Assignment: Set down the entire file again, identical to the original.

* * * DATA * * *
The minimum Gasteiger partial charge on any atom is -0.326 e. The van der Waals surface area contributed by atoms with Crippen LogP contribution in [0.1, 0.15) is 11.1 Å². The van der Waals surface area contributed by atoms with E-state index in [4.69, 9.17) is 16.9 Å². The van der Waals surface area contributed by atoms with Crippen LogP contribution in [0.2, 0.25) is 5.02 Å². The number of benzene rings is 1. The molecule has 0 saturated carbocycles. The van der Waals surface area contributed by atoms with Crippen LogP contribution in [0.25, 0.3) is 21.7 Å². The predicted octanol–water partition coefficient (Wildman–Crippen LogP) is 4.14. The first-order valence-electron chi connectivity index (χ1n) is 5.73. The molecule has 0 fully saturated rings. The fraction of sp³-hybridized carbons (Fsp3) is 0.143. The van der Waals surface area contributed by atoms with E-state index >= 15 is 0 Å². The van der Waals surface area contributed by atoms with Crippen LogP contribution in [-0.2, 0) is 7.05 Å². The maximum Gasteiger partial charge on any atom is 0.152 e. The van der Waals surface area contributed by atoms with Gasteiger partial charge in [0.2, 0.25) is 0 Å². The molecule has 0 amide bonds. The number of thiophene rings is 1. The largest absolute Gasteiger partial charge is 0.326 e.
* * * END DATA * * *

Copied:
The minimum Gasteiger partial charge on any atom is -0.326 e. The van der Waals surface area contributed by atoms with Crippen LogP contribution in [0.1, 0.15) is 11.1 Å². The van der Waals surface area contributed by atoms with E-state index in [4.69, 9.17) is 16.9 Å². The van der Waals surface area contributed by atoms with Crippen LogP contribution in [0.2, 0.25) is 5.02 Å². The number of benzene rings is 1. The molecule has 0 saturated carbocycles. The van der Waals surface area contributed by atoms with Crippen LogP contribution in [0.25, 0.3) is 21.7 Å². The predicted octanol–water partition coefficient (Wildman–Crippen LogP) is 4.14. The first-order valence-electron chi connectivity index (χ1n) is 5.73. The molecule has 0 fully saturated rings. The fraction of sp³-hybridized carbons (Fsp3) is 0.143. The van der Waals surface area contributed by atoms with E-state index >= 15 is 0 Å². The van der Waals surface area contributed by atoms with Crippen LogP contribution in [-0.2, 0) is 7.05 Å². The maximum Gasteiger partial charge on any atom is 0.152 e. The van der Waals surface area contributed by atoms with Gasteiger partial charge in [0.2, 0.25) is 0 Å². The molecule has 0 amide bonds. The number of thiophene rings is 1. The largest absolute Gasteiger partial charge is 0.326 e.